Turning Into a Skid
Texas auto dealers take a rough ride.
By the beginning of 2009, the American automobile industry was against the ropes. Tightening credit markets, increased foreign competition and global economic fallout had severely crippled car manufacturers and dealerships. The economic shockwaves are still being felt, and auto dealers across Texas are responding accordingly.
Feeling the Pinch
In May 2009, Chrysler announced it would not renew the contracts of 50 Texas auto dealerships, as part of a move to eliminate 789 dealers nationwide. General Motors, facing a sharp decline in sales, filed for Chapter 11 bankruptcy protection. GM’s Arlington assembly plant, which employs about 2,500 workers and is the company’s only plant still building full-sized SUVs, began a nine-week shutdown but appeared otherwise relatively unscathed from the fallout.
Toyota’s San Antonio plant, which employs about 2,000 workers and produces the company’s popular Tundra pickup truck, has adopted a number of cost-saving strategies, among them slowing vehicle production to avoid layoffs [see “Promising Stability,” May 2009 Fiscal Notes].
“Last May, I sold 27 cars, and this May I sold 18,” says George Insuaste, Internet sales manager at Randall Reed’s Prestige Ford Lincoln Mercury in Garland. “And I feel blessed to have sold that many. We definitely feel it.”
In Texas, average transaction prices for new cars fell by 10.4 percent from June 2008 to June 2009, to $23,502, according to Comptroller data.
“There are fewer vehicles circulating because new-car dealers are also increasing their inventories of used cars.”
– Jeff Martin, Director, Texas Independent Automobile Dealers Association
And that shortfall is affecting the state’s coffers. Motor vehicle sales tax collections from January through June 2009 were down 24.2 percent from the same period in 2008.
According to the New Car Dealers Association (NCDA) of Metropolitan Dallas, Texas auto sellers are finding some relief in the fact that the state hasn’t suffered foreclosure rates as badly as many other states, and has been somewhat sheltered from the downturn by its diverse economy and productive work force.
Given the financial crunch, however, loans for new cars have become increasingly difficult to obtain, especially for less-qualified buyers.
New Deal for Old Cars
In response, many new-car dealers have retooled their sales strategies to boost used car sales. While the used-to-new car sales ratio used to be roughly one to one, it’s now about three to one, according to NCDA.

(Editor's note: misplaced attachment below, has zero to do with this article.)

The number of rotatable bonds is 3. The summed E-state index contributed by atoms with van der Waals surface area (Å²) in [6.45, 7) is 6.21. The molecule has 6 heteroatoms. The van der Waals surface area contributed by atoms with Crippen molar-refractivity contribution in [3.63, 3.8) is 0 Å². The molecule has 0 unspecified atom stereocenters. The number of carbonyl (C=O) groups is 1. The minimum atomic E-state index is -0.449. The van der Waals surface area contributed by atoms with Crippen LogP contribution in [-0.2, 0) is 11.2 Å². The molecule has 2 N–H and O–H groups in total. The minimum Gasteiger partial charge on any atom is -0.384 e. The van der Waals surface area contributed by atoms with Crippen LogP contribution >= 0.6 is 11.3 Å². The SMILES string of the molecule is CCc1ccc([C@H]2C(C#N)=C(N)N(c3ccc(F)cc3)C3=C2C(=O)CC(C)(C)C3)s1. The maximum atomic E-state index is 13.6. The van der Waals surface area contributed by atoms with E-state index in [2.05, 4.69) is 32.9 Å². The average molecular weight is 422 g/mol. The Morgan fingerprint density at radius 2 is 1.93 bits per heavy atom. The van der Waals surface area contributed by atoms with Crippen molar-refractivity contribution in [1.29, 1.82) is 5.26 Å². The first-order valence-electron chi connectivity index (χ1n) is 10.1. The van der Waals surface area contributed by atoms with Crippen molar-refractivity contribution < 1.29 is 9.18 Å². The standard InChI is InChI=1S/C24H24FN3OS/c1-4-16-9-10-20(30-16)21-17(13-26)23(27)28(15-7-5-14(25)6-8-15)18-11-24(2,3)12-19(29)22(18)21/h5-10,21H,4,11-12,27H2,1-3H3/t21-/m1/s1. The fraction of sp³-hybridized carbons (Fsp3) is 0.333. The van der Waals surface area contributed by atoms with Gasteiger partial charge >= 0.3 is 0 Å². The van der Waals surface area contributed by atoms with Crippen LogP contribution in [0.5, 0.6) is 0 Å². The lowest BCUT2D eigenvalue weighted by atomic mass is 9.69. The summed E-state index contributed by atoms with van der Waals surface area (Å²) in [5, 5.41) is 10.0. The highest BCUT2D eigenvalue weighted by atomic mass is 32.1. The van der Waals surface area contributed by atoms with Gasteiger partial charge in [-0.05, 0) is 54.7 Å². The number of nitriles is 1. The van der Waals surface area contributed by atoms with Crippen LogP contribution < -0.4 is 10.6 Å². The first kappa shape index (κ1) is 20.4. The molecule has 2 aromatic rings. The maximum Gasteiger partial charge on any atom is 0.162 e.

“Cash For Clunkers”
Drives Auto Sales
Car sales across the nation got a boost from the federal Car Allowance Rebate System (CARS) — commonly called the “Cash for Clunkers” program — that President Obama signed into law in June.
The program is meant to encourage the trade-in of older, less fuel-efficient, cars for newer, more efficient and less polluting models. It provides a credit of either $3,500 or $4,500 toward the purchase of a new car, if the old car meets the program’s qualifications.
Nationally, auto sales picked up in July 2009, thanks largely to the program. General Motors reported that July sales were its highest in 10 months, accounting for nearly 12,000 more vehicles sold than in June.
According to Green Car Congress, July sales of hybrids were especially strong, rising by almost 32 percent above sales in July 2008.
Texas’ most recent motor vehicle sales tax data also indicate that car purchases are picking up; the net value of Texas auto sales jumped from just under $2.6 billion in May 2009 to more than $3.1 billion in June.
That’s a bitter pill for many dealers, considering that it can take two used car sales to generate the revenue of a single new car. And the shift has new-car dealers moving into direct competition with existing, often smaller used-car dealers.
Jeff Martin, director of the Texas Independent Automobile Dealers Association, which represents used-car dealers across the state, says many of them are feeling the pinch. As new-car dealers focus more on used cars, competition for these vehicles has increased.
“There are fewer vehicles circulating because new-car dealers are also increasing their inventories of used cars,” he says.
And even for used cars, finding financing can be difficult.
“One of the biggest problems for us right now is the lending market,” Martin says. “When the credit market tightens, it makes it hard for the buyer to make the purchase and difficult for the dealer to bring in the dollars.”
As a result, many dealers are shifting their operations to include the full scope of financing, warranties and service, all of which can increase dealer revenues. Now, “a high percentage of our consumers finance through the dealers,” says Martin.
But tough times may lead to some positive results.
“We had record turnout at our convention this year,” Martin says. “That’s usually an indicator that dealers are creating and looking for new ideas, which is ultimately good for our business and our customers.” FN
The total net value of Texas auto sales has fallen in recent years, due at least in part to a greater number of lower-priced used vehicles in the product mix.
|Month/Year||Auto Sales Net Value|
Source: Texas Comptroller of Public Accounts
Rocky Road for Hybrids
U.S. sales of hybrid cars took a major hit in late 2008, due to tightening credit markets, declining gas prices and seasonal market fluctuations, but have recovered somewhat in 2009.
Source: Green Car Congress